GREEN BAY, Wis. -- Coach Mike McCarthy should just go ahead and call off the competition for the Green Bay Packers' backup quarterback job and demand that general manager Ted Thompson keep both Matt Flynn and Scott Tolzien on the roster.
Maybe Thompson will feel as though he cannot afford to use three roster spots on quarterbacks. After all, he hasn't done so since 2008, and even then it was only because he wasn't ready to give up on second-round pick Brian Brohm.
But he also hasn’t had three worth keeping like he does now.
Given how close the competition is behind Aaron Rodgers, the safe thing to do would be to find a place for Flynn and Tolzien, especially after what the Packers went through last season when Rodgers broke his collarbone and missed seven starts.
The Packers need three quarterbacks to practice anyway, and since Tolzien has run out of practice squad eligibility, it’s the roster or bust for both backups.
Rodgers won’t play in Thursday’s preseason finale against the Kansas City Chiefs, so expect Flynn and Tolzien to get a long look. But even McCarthy would not go so far as to say it’s a winner-take-all situation for the backup job.
“Well, we’ll see,” McCarthy said after Friday’s preseason game against the Oakland Raiders. “I’m not going to make statements like that.”
Based on game production alone, Tolzien might have closed the gap on -- and possibly even overtaken -- Flynn. Against the Raiders, Tolzien threw the ball with the kind of zip that Flynn does not always show, and he completed 8 of 11 passes for 107 yards and a touchdown. But he also was the beneficiary of a diving catch by Chris Harper for a 27-yard gain and a juggling catch by Alex Gillett for a 15-yard touchdown.
“I’ve been in games where all of those have been incompletions, and tonight, guys were making plays on the ball,” Tolzien said. “The line was protecting, so there were a lot of guys doing good things.”
Meanwhile, Flynn completed just 4 of 10 passes for 37 yards and had a screen pass go terribly wrong and turn into an interception.
However, Flynn was undone by scores of mental errors and fundamental mistakes.
“We had one decent drive, one when I was in there, and it was OK,” said Flynn of the 12-play, 34-yard drive that led to a field goal. “But we’ve got to clean up the mistakes. We’re having some missed opportunities.”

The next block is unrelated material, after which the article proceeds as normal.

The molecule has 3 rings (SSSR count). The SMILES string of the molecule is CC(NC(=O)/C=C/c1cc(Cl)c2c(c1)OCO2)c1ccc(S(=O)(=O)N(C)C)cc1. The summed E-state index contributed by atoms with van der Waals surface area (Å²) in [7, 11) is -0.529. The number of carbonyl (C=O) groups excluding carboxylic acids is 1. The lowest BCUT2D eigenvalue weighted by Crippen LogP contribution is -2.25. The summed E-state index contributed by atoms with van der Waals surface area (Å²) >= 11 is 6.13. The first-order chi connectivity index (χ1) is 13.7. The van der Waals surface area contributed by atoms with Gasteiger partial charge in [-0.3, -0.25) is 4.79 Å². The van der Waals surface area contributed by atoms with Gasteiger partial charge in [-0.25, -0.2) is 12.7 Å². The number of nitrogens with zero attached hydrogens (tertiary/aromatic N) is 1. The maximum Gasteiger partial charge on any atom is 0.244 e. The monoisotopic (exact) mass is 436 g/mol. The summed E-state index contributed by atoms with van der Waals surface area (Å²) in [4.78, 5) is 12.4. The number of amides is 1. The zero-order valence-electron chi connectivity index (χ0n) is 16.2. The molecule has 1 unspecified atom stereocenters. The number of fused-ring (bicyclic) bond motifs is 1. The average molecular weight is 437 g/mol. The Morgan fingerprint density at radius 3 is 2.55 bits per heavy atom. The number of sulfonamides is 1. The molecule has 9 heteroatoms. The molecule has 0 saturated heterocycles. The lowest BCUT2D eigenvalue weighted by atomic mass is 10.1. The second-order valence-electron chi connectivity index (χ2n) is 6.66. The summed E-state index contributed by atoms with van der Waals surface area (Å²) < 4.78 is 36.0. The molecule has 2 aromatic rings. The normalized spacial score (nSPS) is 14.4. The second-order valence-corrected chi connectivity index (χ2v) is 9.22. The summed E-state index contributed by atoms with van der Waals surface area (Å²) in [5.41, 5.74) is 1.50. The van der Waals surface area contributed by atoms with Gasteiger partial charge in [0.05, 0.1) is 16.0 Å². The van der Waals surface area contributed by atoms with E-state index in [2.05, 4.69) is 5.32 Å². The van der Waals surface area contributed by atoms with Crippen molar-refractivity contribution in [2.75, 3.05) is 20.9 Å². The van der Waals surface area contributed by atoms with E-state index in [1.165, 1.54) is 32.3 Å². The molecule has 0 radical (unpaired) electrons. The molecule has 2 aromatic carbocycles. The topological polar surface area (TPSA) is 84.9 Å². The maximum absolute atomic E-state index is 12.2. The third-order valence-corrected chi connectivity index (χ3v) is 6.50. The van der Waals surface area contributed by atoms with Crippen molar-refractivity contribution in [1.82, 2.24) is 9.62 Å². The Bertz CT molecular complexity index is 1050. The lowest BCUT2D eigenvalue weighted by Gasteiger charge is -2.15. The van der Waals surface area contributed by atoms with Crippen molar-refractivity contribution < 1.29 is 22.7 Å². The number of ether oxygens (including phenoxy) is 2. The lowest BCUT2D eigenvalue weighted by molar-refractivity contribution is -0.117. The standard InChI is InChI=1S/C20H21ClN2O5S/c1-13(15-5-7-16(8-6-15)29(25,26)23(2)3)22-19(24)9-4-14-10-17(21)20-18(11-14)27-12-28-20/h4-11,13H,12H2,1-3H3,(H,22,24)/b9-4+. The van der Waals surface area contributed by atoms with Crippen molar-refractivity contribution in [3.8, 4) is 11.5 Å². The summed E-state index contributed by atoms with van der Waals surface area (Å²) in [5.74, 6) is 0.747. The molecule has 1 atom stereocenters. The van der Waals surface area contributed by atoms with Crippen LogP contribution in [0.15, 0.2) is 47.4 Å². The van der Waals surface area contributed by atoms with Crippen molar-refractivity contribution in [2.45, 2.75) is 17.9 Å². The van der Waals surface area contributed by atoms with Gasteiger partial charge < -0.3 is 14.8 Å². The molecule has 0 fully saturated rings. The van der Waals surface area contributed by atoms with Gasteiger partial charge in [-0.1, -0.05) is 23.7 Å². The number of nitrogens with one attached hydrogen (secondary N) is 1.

For the preseason, Tolzien has blown away Flynn in nearly every statistical category. His passer rating is 104.9 to Flynn’s 61.9. His completion percentage is 68.4 percent to Flynn’s 47.8. His yards per attempt is 8.9 to Flynn’s 5.7, which supports the argument that Tolzien has a stronger arm and therefore is better throwing the ball down the field.
But Flynn’s history cannot be discounted.
Tolzien did not produce a single victory in three appearances last season, and after Flynn scratched out a tie after McCarthy pulled Tolzien against the Vikings, the veteran backup went 2-2 before Rodgers returned. He also spent his first four NFL seasons (2008-11) as Rodgers' primary backup before leaving in free agency.
And even if Flynn's numbers and production have not translated into preseason-game success, his practice-field performance has not slipped.
"Every year, you've got to prove to the coaches that you deserve a spot and you've earned a spot," Flynn said. "I don't think they just give out spots or anything like that because of what you've done. But I feel really good about what I've done this camp. I think I've had one of, if not the, best camps that I've had since I've been a professional. That entails a lot of things besides just what's going on out there. I'm proud of what I've done. I don't have any regrets."
Maybe Thompson won't be able to part with his 10th linebacker or sixth receiver or fifth tight end, therefore making it impossible to keep three quarterbacks.
But it would be a mistake to let one of them walk away, because if something happened to Rodgers again this season, they might need both of them again.